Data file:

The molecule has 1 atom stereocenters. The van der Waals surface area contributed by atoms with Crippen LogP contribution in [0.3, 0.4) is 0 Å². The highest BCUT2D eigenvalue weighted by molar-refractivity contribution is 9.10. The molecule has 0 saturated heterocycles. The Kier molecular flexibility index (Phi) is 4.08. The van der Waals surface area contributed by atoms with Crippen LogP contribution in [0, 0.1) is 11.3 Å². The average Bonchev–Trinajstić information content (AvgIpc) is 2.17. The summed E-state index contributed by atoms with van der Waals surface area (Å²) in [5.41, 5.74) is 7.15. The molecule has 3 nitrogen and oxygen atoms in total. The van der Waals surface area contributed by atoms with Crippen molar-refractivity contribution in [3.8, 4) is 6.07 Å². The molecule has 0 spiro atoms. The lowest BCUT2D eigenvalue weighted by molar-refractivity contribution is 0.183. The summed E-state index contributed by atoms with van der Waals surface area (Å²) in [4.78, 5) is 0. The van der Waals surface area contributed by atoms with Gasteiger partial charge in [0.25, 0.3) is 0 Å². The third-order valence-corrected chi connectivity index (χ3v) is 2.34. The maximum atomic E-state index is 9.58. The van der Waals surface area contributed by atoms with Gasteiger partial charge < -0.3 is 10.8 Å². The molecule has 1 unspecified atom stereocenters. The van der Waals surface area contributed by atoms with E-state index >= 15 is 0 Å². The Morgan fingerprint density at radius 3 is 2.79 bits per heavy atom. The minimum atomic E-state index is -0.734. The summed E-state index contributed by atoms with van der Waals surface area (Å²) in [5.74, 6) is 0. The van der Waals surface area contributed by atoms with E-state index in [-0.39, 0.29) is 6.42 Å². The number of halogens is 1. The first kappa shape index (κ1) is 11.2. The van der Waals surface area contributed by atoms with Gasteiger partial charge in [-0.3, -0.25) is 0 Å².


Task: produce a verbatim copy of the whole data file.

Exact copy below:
The molecule has 1 atom stereocenters. The van der Waals surface area contributed by atoms with Crippen LogP contribution in [0.3, 0.4) is 0 Å². The highest BCUT2D eigenvalue weighted by molar-refractivity contribution is 9.10. The molecule has 0 saturated heterocycles. The Kier molecular flexibility index (Phi) is 4.08. The van der Waals surface area contributed by atoms with Crippen LogP contribution in [0, 0.1) is 11.3 Å². The average Bonchev–Trinajstić information content (AvgIpc) is 2.17. The summed E-state index contributed by atoms with van der Waals surface area (Å²) in [5.41, 5.74) is 7.15. The molecule has 3 nitrogen and oxygen atoms in total. The van der Waals surface area contributed by atoms with Crippen molar-refractivity contribution in [3.8, 4) is 6.07 Å². The molecule has 0 spiro atoms. The lowest BCUT2D eigenvalue weighted by molar-refractivity contribution is 0.183. The summed E-state index contributed by atoms with van der Waals surface area (Å²) in [4.78, 5) is 0. The van der Waals surface area contributed by atoms with Gasteiger partial charge in [0.25, 0.3) is 0 Å². The third-order valence-corrected chi connectivity index (χ3v) is 2.34. The maximum atomic E-state index is 9.58. The van der Waals surface area contributed by atoms with Gasteiger partial charge < -0.3 is 10.8 Å². The molecule has 1 unspecified atom stereocenters. The van der Waals surface area contributed by atoms with E-state index >= 15 is 0 Å². The Morgan fingerprint density at radius 3 is 2.79 bits per heavy atom. The minimum atomic E-state index is -0.734. The summed E-state index contributed by atoms with van der Waals surface area (Å²) in [5.74, 6) is 0. The van der Waals surface area contributed by atoms with E-state index in [-0.39, 0.29) is 6.42 Å². The number of halogens is 1. The first kappa shape index (κ1) is 11.2. The van der Waals surface area contributed by atoms with Gasteiger partial charge in [-0.3, -0.25) is 0 Å².